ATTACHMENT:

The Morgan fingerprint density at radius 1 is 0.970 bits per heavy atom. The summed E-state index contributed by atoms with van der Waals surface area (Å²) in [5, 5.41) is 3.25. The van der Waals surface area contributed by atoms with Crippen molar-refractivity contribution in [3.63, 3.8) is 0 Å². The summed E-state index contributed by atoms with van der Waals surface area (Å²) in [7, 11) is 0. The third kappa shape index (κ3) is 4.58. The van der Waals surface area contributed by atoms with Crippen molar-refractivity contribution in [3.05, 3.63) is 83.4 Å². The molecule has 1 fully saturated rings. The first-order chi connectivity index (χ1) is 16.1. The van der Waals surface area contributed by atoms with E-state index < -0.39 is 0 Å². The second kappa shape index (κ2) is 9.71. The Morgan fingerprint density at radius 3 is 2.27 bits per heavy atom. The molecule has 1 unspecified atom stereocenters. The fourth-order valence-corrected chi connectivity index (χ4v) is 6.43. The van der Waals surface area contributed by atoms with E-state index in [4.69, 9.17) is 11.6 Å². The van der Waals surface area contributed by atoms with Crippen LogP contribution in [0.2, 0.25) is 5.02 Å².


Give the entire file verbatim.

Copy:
The Morgan fingerprint density at radius 1 is 0.970 bits per heavy atom. The summed E-state index contributed by atoms with van der Waals surface area (Å²) in [5, 5.41) is 3.25. The van der Waals surface area contributed by atoms with Crippen molar-refractivity contribution in [3.63, 3.8) is 0 Å². The summed E-state index contributed by atoms with van der Waals surface area (Å²) in [7, 11) is 0. The third kappa shape index (κ3) is 4.58. The van der Waals surface area contributed by atoms with Crippen molar-refractivity contribution in [3.05, 3.63) is 83.4 Å². The molecule has 1 fully saturated rings. The first-order chi connectivity index (χ1) is 16.1. The van der Waals surface area contributed by atoms with E-state index < -0.39 is 0 Å². The second kappa shape index (κ2) is 9.71. The Morgan fingerprint density at radius 3 is 2.27 bits per heavy atom. The molecule has 1 unspecified atom stereocenters. The fourth-order valence-corrected chi connectivity index (χ4v) is 6.43. The van der Waals surface area contributed by atoms with E-state index in [4.69, 9.17) is 11.6 Å². The van der Waals surface area contributed by atoms with Crippen LogP contribution in [0.2, 0.25) is 5.02 Å².